© 2024 Kansas City Public Radio
NPR in Kansas City
Play Live Radio
Next Up:
0:00 0:00
Available On Air Stations

Prosecutor Says Kansas City Police Response To Non-Fatal Shootings Is 'Pathetically Small'

Kansas City is on track to record a record number of homicides this year.
Tony Webster
Wikimedia Commons
Kansas City Police Department data show non-fatal shootings are up 26% year-to-year.

It is not just homicides that are vexing Kansas City police. Non-fatal shootings are up 26% year-to-year, according to KCPD data. Jackson County Prosecutor Jean Peters Baker says casework is filed in only 19% of those attacks. She calls that "a pathetically small number."

Jackson County Prosecutor Jean Peters Baker minced no words in her evaluation of the way Kansas City police are handling the skyrocketing number of non-fatal shootings.

“If you look at the number of nonfatal shootings that the police department is able to submit to me for filing, it's really a pathetically small number,” she said.

As of mid-September, 452 people have been shot in Kansas City, according to Kansas City Police Department data. KCPD calls those "bullet to skin" shootings because the department doesn't count gunfire that hits houses and cars but not people. Non-fatal shootings are up 26% year-to-year.

But an analysis by Baker's office shows detectives file casework with the prosecutor in only 19% of non-fatal shootings.

“If the PD could raise their clearance rate on those cases, more could come to me, more people see justice, and then they would have a better faith in the criminal justice system,” Baker told KCUR.

Nationally, about 30% of non-fatal shootings are cleared by police, according to an analysis by The Trace.

In response to Baker's harsh assessment KCPD spokesman Sgt. Jake Becchina issued this statement, "We remain focused on completing the best investigations we can in the most timely manner we can to bring justice to those impacted by violent crime."

The department also did not dispute the prosecutor's numbers.

"They are her numbers, hard to dispute someone else's numbers, nor would it be productive to do so," Becchina said in an email.

Mayor Quinton Lucas, who sits on the Police Board of Commissioners, says he wakes up every morning to reports of more killings and shootings.

“I'm not here to attack people,” Lucas said. “Everybody needs to try harder."

Lucas suggests more crimes could be solved if police used crowdsourcing but that takes relationship building.

He added, "Lots of people have social media videos, believe it or not, of these crimes, but lots of these same people are not talking to the police.”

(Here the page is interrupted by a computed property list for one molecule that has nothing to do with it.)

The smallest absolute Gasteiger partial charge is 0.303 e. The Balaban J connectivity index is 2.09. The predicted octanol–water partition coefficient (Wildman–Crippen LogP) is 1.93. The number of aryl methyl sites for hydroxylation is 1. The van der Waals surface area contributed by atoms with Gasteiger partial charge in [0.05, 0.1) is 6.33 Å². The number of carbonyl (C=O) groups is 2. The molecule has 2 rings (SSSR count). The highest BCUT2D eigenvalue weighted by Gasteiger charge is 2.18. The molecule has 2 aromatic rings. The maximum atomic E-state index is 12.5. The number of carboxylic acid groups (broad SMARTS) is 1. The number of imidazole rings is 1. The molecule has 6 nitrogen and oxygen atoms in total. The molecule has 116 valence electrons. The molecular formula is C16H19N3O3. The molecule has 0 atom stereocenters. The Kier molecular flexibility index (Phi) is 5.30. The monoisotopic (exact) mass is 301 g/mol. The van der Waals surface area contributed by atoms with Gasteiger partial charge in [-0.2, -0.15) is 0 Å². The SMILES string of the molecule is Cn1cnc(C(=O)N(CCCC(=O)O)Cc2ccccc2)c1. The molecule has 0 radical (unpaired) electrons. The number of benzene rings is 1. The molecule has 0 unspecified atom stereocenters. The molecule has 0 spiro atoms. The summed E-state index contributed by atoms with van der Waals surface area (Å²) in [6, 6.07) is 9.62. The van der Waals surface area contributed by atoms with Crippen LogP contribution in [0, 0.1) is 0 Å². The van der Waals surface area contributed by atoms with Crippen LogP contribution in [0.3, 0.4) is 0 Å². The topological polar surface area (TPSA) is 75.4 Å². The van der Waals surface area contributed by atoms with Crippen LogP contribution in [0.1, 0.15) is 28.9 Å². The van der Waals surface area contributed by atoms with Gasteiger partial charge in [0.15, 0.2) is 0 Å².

Baker agrees and says the whole community needs to think about shooting victims differently.

She explained, "There just seems to be a callousness, not just the system that prevails over them, but our community as a whole."

As part of her analysis of non-fatal shooting data, Baker found statistical evidence confirming what many have suspected. Most shooting victims are African-American males between 16 and 30 years old. Most live within two miles of their homes and most are in the urban core.

Still, Baker insists, all of the information is useful as Kansas City tries to reduce the number of homicides and non-fatal shootings.

"What more can we do to learn about them? How can we serve them and how can we start turning this problem into fewer numbers?” she asked.

Investigators will often say a non-fatal shooting is a failed homicide.

A 2016 study done by the Police Executive Research Forumfor Cleveland police found unsolved non-fatal shootings lead to more homicides.

"A lack of urgent response to shootings can also negatively impact homicide investigations," the report said. "Someone who commits a non-fatal shooting may very well commit a homicide if not apprehended."

You deserve to know what your taxpayer dollars are paying for and what public officials are doing on your behalf – I’ll work to report on irresponsible government spending in the Kansas City area and shed light on controversies that slow government down. And when you hear my voice in the morning, you know you’re getting everything you need to start your day. Email me at sam@kcur.org, find me on Twitter @samzeff or call me at 816-235-5004.
KCUR serves the Kansas City region with breaking news and award-winning podcasts.
Your donation helps keep nonprofit journalism free and available for everyone.